Globalization, Human Development and Sustainability: Politics and Policies in the framework of the 2030 Agenda
Universidad Pompeu Fabra
Area of Study
Intercultural Development, International Studies
Taught In English
Recommended U.S. Semester Credits3
Recommended U.S. Quarter Units4
Hours & Credits
Increasing inequalities, climate change, the transition towards new and more sustainable models of production and consumption, urbanization and migrations represent some of the most urgent challenges of our globalized world. How globalization reshapes wealth and opportunities around the world? Is globalization a force for good, enabling poor nations to lift themselves up from poverty or does it create vast opportunities only for a small minority.
Starting from the approval of the 2030 Agenda by the UN system, states and government dispose now, for the first time in our era, of a universally agreed agenda that established 17 goals and 176 targets. The Sustainable Development Goals (SDGs) provide governments with a set of guidelines, values and principles that will define policy reforms and public interventions for the next decades. Some lessons from our recent past alert however about the risk of low implementation or failure for such ‘big plans’. Indeed, in the last five decades the international community has already been spending more than 2,3 trillion of dollars but the path towards sustainable human development seems to be still full of obstacles and constraints.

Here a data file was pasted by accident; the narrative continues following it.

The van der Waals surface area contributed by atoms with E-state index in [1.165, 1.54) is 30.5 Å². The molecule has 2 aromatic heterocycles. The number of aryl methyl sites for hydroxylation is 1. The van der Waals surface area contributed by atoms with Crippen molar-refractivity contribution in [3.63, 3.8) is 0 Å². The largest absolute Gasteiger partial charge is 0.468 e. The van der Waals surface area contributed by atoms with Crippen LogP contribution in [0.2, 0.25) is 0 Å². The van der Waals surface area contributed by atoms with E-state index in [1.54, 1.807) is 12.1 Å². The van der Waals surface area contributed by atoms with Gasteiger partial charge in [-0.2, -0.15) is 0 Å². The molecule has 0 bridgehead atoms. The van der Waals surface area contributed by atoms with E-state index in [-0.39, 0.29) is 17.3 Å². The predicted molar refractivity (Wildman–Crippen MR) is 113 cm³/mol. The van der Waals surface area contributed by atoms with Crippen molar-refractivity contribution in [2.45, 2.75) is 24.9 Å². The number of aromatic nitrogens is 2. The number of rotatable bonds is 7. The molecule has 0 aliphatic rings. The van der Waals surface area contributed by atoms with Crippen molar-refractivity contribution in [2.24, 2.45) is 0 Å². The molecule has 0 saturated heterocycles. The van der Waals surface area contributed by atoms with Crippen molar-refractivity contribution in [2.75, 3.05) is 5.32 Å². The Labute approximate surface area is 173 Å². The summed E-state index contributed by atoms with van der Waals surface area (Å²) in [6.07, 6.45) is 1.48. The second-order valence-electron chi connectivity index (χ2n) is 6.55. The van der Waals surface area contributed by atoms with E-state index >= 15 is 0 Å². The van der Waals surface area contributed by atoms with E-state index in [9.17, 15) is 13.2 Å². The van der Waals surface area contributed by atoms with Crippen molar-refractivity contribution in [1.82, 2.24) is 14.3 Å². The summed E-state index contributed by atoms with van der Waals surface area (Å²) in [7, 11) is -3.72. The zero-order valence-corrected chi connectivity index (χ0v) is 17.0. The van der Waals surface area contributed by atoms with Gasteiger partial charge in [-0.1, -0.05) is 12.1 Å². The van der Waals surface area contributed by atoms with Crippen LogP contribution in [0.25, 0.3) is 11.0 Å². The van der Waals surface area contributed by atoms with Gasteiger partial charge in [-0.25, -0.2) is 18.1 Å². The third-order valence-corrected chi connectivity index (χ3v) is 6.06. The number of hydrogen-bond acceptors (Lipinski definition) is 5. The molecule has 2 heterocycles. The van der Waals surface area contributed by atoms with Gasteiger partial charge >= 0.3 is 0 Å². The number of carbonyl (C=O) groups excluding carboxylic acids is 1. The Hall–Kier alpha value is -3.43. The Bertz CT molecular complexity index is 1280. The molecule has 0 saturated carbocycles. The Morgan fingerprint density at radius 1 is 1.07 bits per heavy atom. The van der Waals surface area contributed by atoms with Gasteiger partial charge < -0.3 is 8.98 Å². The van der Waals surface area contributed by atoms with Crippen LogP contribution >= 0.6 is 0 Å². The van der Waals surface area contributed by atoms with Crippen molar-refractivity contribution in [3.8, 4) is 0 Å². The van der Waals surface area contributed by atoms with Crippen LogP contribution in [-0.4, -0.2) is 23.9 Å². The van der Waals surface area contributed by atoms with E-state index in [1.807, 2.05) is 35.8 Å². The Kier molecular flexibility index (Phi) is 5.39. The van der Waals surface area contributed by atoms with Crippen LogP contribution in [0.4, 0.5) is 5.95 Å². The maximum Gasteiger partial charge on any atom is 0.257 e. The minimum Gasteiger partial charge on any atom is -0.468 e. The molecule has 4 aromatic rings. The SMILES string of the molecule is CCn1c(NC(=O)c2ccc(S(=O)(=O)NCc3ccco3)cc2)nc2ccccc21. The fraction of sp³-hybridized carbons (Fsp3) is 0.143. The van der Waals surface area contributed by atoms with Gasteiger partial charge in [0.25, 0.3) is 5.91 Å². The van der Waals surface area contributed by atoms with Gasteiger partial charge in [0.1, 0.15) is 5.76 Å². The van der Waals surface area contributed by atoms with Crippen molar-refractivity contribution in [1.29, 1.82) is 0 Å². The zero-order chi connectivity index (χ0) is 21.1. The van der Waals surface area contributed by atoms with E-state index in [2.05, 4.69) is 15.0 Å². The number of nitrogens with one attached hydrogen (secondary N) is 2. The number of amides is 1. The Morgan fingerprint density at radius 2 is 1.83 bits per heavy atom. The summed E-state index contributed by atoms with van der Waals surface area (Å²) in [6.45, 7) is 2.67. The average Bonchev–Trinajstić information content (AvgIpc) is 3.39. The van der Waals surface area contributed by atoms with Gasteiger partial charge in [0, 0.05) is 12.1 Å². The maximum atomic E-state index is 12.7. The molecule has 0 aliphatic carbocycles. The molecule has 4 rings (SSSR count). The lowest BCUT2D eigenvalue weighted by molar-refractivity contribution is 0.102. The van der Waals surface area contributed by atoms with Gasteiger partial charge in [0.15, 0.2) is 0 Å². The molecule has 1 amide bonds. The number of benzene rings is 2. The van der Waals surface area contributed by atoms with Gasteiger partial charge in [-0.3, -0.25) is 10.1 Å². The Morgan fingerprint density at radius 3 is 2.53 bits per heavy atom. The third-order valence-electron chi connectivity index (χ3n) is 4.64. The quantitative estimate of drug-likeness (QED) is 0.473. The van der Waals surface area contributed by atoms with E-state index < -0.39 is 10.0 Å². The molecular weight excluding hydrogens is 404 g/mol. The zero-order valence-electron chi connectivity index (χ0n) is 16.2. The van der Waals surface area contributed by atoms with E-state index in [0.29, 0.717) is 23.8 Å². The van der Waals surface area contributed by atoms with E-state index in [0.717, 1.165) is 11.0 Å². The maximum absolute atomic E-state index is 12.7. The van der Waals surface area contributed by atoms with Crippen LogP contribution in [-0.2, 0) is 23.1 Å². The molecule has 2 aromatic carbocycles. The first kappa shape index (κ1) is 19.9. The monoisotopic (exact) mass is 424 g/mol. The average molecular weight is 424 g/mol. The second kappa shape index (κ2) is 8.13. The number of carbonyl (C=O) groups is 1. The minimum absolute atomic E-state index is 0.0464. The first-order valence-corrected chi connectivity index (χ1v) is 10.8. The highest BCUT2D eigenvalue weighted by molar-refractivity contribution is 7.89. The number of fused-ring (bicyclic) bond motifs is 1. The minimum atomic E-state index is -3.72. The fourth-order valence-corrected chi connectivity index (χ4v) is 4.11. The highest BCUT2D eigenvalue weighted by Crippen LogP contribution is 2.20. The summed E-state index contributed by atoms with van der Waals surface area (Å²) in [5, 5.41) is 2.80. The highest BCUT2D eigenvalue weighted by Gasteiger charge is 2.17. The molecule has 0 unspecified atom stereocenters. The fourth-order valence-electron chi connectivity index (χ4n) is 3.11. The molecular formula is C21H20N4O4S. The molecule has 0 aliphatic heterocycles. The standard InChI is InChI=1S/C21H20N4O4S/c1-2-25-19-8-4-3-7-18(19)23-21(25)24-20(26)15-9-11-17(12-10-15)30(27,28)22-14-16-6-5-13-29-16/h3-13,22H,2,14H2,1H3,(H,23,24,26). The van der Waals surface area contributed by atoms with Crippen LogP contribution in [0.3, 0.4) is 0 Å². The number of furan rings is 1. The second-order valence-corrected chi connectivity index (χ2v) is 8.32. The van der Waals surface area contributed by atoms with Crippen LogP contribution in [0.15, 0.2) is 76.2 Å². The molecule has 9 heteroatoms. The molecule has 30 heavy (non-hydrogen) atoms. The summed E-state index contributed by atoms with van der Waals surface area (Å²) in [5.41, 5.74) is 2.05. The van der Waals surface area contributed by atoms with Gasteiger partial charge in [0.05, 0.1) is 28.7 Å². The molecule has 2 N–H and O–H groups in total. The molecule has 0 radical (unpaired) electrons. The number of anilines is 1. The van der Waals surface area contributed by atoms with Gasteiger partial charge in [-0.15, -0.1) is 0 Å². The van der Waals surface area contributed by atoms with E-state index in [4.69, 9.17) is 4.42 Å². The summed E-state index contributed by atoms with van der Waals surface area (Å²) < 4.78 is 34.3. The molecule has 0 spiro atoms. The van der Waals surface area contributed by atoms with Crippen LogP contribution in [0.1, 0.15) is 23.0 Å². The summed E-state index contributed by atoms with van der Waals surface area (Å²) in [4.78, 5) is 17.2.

The course combines analytical tools and categories stemming from political science, international relations, economic geography, urban studies, European Integration studies, public policies and development economics. The objective of this course is to introduce the student to the most salient aspects of the debate around development and international cooperation. The first part will be dedicated to shed light and define fundamentals concepts and categories of these debates such as globalization, development, poverty, inequalities. Classical views on development will be contrasted with more contemporary approaches such as: no-one living behind, whole-of-society-approach, territorial local economic development, multilevel governance and multi-stakeholder participation.
A special emphasis will be devoted to the role of national governments, international agencies and cities in the implementation of the Sustainable Development Goals and their role in answering to the demands coming from citizens and social groups. The main objective of the course will be on outlining the institutional and political mechanisms of international development, as well as examine their impact in developing territories and beneficiaries. The EU – as the main donor of official development assistance – conducts, for example, several
development programmes and projects that not only seek to provide funds but also to involve local and no-public stakeholders. Relying upon these different sources, the course will provide an important set of examples and real cases about what work (and does not work) in
development cooperation such as most innovative and more participative practices in international cooperation.
Courses and course hours of instruction are subject to change.